Nu metal, I loved it. I really did. As much as I was a big Pantera, Metallica fan. When Korn first came out, it was just different. It was a breath of fresh air for me. I was like, okay this doesn't sound like the last five Pantera records. Limp Bizkit was the same thing. Then after five or eight years, all of a sudden that starts to get watered down and then you've got a second and a third version of every one of those bands.
It's funny because some of the bands actually ... I guess Disturbed was considered Nu Metal and Disturbed went on a hiatus and came back and they didn't lose any momentum or any speed. It's funny because you look at a band like Disturbed and you say, okay well they're Nu Metal. Then you go, okay well what is Five Finger Death Punch? Well, they're not Nu Metal. It's the same kind of music. It's the same kind of fans. They like guitar solos. They like loud and heavy music.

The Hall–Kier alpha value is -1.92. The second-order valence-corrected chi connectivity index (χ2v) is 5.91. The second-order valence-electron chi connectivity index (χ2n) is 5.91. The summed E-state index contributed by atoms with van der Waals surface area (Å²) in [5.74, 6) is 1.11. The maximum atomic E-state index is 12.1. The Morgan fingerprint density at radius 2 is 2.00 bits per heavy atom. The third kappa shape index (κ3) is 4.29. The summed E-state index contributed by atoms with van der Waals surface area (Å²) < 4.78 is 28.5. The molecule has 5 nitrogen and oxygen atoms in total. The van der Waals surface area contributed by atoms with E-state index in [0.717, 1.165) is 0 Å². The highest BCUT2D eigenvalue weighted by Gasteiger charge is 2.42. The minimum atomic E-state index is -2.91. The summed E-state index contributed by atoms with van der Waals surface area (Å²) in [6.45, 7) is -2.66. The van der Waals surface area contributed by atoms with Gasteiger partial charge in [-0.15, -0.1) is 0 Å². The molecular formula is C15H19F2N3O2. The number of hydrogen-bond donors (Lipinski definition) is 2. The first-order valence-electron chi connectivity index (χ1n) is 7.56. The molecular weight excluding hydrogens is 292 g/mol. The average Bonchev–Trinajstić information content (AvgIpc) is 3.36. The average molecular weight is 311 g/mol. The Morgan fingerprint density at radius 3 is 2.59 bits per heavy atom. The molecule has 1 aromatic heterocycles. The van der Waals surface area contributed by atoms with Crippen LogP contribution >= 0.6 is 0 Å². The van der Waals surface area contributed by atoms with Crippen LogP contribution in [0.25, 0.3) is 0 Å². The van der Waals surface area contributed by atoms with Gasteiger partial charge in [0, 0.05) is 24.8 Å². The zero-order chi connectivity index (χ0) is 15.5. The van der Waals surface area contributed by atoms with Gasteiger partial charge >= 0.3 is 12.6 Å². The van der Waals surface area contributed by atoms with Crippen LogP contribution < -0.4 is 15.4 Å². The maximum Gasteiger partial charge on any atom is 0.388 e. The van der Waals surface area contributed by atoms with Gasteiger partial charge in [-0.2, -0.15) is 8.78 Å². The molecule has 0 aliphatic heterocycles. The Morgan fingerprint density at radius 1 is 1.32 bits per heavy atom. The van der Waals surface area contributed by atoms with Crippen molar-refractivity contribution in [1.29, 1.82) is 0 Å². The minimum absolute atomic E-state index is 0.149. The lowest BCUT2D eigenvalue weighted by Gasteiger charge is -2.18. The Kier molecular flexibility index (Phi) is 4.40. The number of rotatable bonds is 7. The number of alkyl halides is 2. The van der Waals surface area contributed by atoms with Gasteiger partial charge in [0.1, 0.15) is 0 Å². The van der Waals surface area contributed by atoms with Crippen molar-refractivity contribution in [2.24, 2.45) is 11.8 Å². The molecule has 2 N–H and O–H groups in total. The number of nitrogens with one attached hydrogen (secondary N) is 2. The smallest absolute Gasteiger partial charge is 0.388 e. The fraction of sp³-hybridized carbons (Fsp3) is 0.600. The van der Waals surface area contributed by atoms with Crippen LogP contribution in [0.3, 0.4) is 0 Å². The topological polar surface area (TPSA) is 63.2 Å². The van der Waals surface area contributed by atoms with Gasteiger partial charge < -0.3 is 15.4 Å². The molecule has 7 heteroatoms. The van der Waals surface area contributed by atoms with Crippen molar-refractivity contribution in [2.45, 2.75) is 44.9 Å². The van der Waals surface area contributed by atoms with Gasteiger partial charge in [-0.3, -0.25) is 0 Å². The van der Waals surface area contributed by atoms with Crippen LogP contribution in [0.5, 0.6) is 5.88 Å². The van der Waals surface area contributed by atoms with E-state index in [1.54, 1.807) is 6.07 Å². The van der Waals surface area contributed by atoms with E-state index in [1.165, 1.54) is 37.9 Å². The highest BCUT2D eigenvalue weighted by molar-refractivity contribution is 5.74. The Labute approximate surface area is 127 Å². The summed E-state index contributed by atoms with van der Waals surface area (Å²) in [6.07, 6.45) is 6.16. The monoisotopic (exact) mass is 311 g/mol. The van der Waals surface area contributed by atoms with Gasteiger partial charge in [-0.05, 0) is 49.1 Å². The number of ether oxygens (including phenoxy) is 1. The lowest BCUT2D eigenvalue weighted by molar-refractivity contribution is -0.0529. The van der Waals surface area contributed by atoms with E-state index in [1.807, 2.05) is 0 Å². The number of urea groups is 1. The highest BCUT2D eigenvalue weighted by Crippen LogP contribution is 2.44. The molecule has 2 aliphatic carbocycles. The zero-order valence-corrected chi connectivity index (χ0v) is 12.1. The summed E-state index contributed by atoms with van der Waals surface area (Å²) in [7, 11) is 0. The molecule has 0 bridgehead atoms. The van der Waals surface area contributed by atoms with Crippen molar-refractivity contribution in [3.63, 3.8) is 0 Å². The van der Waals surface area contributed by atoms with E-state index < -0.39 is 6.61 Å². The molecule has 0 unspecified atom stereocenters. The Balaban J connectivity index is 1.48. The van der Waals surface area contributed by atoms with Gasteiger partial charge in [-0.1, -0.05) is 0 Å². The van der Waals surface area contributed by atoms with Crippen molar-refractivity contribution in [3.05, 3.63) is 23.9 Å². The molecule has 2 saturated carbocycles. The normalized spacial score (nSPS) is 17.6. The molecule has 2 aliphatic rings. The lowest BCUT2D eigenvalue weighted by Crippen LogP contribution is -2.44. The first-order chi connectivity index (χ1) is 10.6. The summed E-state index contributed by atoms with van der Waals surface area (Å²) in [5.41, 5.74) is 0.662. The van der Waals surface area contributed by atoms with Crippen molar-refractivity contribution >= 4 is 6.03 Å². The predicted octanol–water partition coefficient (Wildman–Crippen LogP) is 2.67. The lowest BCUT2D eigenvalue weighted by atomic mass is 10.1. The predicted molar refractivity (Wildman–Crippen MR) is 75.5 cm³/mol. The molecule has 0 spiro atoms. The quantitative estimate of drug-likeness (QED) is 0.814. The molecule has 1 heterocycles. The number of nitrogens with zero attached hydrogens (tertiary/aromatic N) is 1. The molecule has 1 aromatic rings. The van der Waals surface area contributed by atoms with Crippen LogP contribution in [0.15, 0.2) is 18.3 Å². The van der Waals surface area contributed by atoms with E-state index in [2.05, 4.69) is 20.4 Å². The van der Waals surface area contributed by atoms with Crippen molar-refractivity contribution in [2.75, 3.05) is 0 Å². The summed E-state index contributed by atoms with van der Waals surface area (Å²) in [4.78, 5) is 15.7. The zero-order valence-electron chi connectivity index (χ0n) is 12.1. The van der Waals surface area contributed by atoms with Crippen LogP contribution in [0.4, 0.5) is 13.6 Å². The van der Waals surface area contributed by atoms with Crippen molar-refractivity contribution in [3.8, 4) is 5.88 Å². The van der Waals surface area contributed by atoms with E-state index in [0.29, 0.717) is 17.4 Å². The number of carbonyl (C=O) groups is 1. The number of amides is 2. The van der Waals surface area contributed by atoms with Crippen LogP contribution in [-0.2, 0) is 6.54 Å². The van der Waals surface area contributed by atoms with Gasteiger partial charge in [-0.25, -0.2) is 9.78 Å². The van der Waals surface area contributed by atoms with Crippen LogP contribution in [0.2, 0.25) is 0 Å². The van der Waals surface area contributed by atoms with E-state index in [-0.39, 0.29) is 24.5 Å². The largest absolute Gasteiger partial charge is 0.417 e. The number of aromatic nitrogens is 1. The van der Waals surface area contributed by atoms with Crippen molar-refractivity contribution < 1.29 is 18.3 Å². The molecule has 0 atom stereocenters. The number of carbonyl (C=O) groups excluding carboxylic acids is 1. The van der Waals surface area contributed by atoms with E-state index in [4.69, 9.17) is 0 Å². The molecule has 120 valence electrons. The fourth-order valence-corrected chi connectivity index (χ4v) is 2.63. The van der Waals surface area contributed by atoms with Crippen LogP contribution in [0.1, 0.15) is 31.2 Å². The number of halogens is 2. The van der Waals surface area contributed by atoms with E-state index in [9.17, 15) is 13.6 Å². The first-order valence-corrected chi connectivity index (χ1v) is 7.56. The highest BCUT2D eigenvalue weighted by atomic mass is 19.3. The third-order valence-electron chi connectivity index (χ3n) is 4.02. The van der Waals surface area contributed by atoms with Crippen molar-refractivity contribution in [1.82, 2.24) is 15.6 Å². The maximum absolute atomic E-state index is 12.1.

Those two bands could tour together easily, but a lot of people say that Five Finger is Metal and Disturbed is Nu Metal. I don't know where we are. I'm just happy that we have some kind of a label at this point in our career. If they're calling us something, I'm pretty happy about it.
Levi: It felt like after awhile like towards the late 2000s, Nu Metal wasn't as cool as it used to be. Was there ever a point where you guys are like, oh we want to get away from this sound?